And if I'm not mistaken the compiler in XCode is currently set to default to SSE2 for both x86 and x64 programs. This is equivalent to Windows where 64-bit programs default to compiling with SSE2 to accommodate the original AMD Athlon 64 chips which had 64-bit support but not SSE3 support. However, since Apple adopted later, all 64-bit supporting chips in Macs, namely the Merom and Penryn based chips, have at least SSSE3 support. It'd be great if Apple defaulting 64-bit Intel programs to compile to SSSE3, since all 64-bit Macs support it anyways, and as a superset it incorporates SSE3 which had specific instructions designed to optimize for Hyperthreading. 32-bit Intel can remain defaulted to SSE2 since although the Yonah Core Duo supports SSE3, the Dothan based CPU used for the AppleTV only supports SSE2, and it'd probably be simpler if Apple didn't change the default settings which could effect existing 32-bit apps. There are fewer 64-bit Intel apps, so if a change in default settings is made it should be done before the market blossoms.
  • vitaflovitaflo Posts: 35member
    Quote:
    Originally Posted by sausage&Onion View Post


    Well clearly this means that there will be a new type of architecture released BEFORE the Snow Leopard launch. Otherwise the damn computer would launch with Snow Leopard installed and there would be no need to make leopard compatible. Very interesting indeed. I guess thats a final nail in the 'early release' rumor for 10.6



    You're getting ahead of yourself. Lots of IT depts will not upgrade to Snow Leopard even if it comes with the new Mac Pro. Apple has to make the new Mac Pro compatible with 10.5 if it wants to sell it for business. Unlike many of us, businesses do not upgrade the OS as soon as it comes out.



    As an example, our IT dept just upgraded us to Leopard a few weeks ago. I'm due for a new MP end of year. It will not have SL on it when I get it from IT. So the fact that it has this in 10.5.7 is meaningless as to when an architecture will launch. It only points to what it will be when it does.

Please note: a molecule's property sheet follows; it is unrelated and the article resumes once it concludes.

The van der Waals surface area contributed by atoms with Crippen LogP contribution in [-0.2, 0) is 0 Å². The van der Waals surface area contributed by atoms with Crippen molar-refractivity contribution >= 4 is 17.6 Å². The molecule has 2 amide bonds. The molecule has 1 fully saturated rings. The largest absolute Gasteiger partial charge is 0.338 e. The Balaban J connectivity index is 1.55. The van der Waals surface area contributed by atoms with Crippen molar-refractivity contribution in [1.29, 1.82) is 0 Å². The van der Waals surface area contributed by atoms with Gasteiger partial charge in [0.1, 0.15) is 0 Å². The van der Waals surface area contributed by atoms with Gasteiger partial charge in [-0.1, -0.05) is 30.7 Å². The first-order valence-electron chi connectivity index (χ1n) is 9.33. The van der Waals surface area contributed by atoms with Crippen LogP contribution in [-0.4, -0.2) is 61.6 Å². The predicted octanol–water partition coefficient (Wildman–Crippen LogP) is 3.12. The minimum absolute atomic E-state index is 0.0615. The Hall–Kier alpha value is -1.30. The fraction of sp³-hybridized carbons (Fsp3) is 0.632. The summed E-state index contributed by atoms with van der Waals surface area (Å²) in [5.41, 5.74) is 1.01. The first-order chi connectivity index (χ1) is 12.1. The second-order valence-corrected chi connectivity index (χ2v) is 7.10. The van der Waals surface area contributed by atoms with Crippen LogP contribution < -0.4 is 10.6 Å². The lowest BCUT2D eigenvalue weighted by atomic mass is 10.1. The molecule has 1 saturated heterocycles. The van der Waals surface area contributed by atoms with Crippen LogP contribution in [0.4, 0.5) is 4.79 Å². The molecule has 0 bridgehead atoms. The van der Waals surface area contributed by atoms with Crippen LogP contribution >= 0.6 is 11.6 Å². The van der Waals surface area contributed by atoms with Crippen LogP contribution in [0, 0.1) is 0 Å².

• winterspanwinterspan Posts: 605member
    Quote:
    Originally Posted by ltcommander.data View Post


    Supposedly there won't be any further 32nm quad core chips to replace Clarksfield or Lynnfield until the next microarchitecture Sandy Bridge in H2 2010. That's really too bad since 32nm is what's really needed to push the power and heat low-enough to allow quad cores to have widespread use on mainstream thermal requirements, particularly for thin notebooks like the MacBook Pro.



    Yeah, I forgot they killed the 45nm dual-core + GPU and moved up it's 32nm replacement. About the mainstream quad-cores -- I can't imagine the reason why they would do that! Like you said, if anything, Clarksfield would stand to benefit the most from a newer process.

    What do you think they'll do with the MB Pro then? Surely they can't keep using Core 2 Duos until Arrandale?? I hope they would re-engineer it to accept a C2Q or Clarksfield.



    Quote:
    Originally Posted by ltcommander.data View Post


    On another note, I wonder how effective Leopard's scheduler is in handling Hyperthreading? It's always a concern that the OS will schedule 2 resource heavy threads onto the virtual units of the same physical core reducing performance compared to smartly making sure to use individual physical cores first before doubling up.



    I've always wondered how that was going to be done.. I assume the CPU can tell the kernel which threads fall on which core so it negate that issue? Will this be a major modification to OSX?



    Quote:
    Originally Posted by ltcommander.data View Post


    32-bit Intel can remain defaulted to SSE2 since although the Yonah Core Duo supports SSE3, the Dothan based CPU used for the AppleTV only supports SSE2, and it'd probably be simpler if Apple didn't change the default settings which could effect existing 32-bit apps.



    Well, shouldn't the ATV be irrelevant as developers don't have access to creating software for it anyways? And as far as existing apps, wouldn't developers just have to check the SSE2-only box anyways.
  • astrakanastrakan Posts: 2member
    Again, first-time poster here. Hi everyone!



    So, I upgrade my Mac Pro (early 2008) to 10.5.7, take out its 8800GT card, put in my HD4870 (that's currently in a Windows machine) and it'll all work flawlessly?



    Or not? \
  • outsideroutsider Posts: 6,008member
    Quote: